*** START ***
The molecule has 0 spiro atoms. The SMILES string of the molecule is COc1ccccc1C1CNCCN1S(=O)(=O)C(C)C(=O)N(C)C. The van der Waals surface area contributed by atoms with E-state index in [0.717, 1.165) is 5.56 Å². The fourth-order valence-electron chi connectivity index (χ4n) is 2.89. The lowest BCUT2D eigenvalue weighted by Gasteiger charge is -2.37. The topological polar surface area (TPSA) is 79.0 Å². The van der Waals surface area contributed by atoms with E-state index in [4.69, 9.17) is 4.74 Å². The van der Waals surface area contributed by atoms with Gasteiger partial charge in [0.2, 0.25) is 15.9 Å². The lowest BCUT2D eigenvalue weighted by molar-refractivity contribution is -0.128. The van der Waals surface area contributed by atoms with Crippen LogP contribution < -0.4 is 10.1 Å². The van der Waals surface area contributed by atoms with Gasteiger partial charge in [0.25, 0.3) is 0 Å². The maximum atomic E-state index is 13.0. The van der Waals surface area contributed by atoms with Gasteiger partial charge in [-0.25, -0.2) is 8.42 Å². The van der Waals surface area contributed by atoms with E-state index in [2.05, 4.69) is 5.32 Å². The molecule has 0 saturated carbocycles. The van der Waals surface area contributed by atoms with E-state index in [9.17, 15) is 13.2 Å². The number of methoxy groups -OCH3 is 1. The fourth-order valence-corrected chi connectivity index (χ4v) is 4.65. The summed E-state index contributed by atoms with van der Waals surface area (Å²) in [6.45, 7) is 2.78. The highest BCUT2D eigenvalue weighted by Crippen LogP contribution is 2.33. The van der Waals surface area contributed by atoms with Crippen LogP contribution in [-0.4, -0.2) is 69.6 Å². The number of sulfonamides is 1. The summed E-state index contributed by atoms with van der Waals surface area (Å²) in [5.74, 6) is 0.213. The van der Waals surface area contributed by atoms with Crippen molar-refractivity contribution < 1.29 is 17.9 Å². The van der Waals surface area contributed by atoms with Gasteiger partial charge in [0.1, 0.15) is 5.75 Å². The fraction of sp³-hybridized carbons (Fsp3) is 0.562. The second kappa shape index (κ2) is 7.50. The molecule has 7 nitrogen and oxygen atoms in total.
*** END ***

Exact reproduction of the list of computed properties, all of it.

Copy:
The molecule has 0 spiro atoms. The SMILES string of the molecule is COc1ccccc1C1CNCCN1S(=O)(=O)C(C)C(=O)N(C)C. The van der Waals surface area contributed by atoms with E-state index in [0.717, 1.165) is 5.56 Å². The fourth-order valence-electron chi connectivity index (χ4n) is 2.89. The lowest BCUT2D eigenvalue weighted by Gasteiger charge is -2.37. The topological polar surface area (TPSA) is 79.0 Å². The van der Waals surface area contributed by atoms with E-state index in [4.69, 9.17) is 4.74 Å². The van der Waals surface area contributed by atoms with Gasteiger partial charge in [0.2, 0.25) is 15.9 Å². The lowest BCUT2D eigenvalue weighted by molar-refractivity contribution is -0.128. The van der Waals surface area contributed by atoms with Crippen LogP contribution < -0.4 is 10.1 Å². The van der Waals surface area contributed by atoms with Gasteiger partial charge in [0.25, 0.3) is 0 Å². The maximum atomic E-state index is 13.0. The van der Waals surface area contributed by atoms with Gasteiger partial charge in [-0.25, -0.2) is 8.42 Å². The van der Waals surface area contributed by atoms with E-state index in [2.05, 4.69) is 5.32 Å². The molecule has 0 saturated carbocycles. The van der Waals surface area contributed by atoms with E-state index in [9.17, 15) is 13.2 Å². The number of methoxy groups -OCH3 is 1. The fourth-order valence-corrected chi connectivity index (χ4v) is 4.65. The summed E-state index contributed by atoms with van der Waals surface area (Å²) in [6.45, 7) is 2.78. The highest BCUT2D eigenvalue weighted by Crippen LogP contribution is 2.33. The van der Waals surface area contributed by atoms with Crippen LogP contribution in [-0.4, -0.2) is 69.6 Å². The number of sulfonamides is 1. The summed E-state index contributed by atoms with van der Waals surface area (Å²) in [5.74, 6) is 0.213. The van der Waals surface area contributed by atoms with Crippen molar-refractivity contribution < 1.29 is 17.9 Å². The van der Waals surface area contributed by atoms with Gasteiger partial charge in [0.1, 0.15) is 5.75 Å². The fraction of sp³-hybridized carbons (Fsp3) is 0.562. The second kappa shape index (κ2) is 7.50. The molecule has 7 nitrogen and oxygen atoms in total.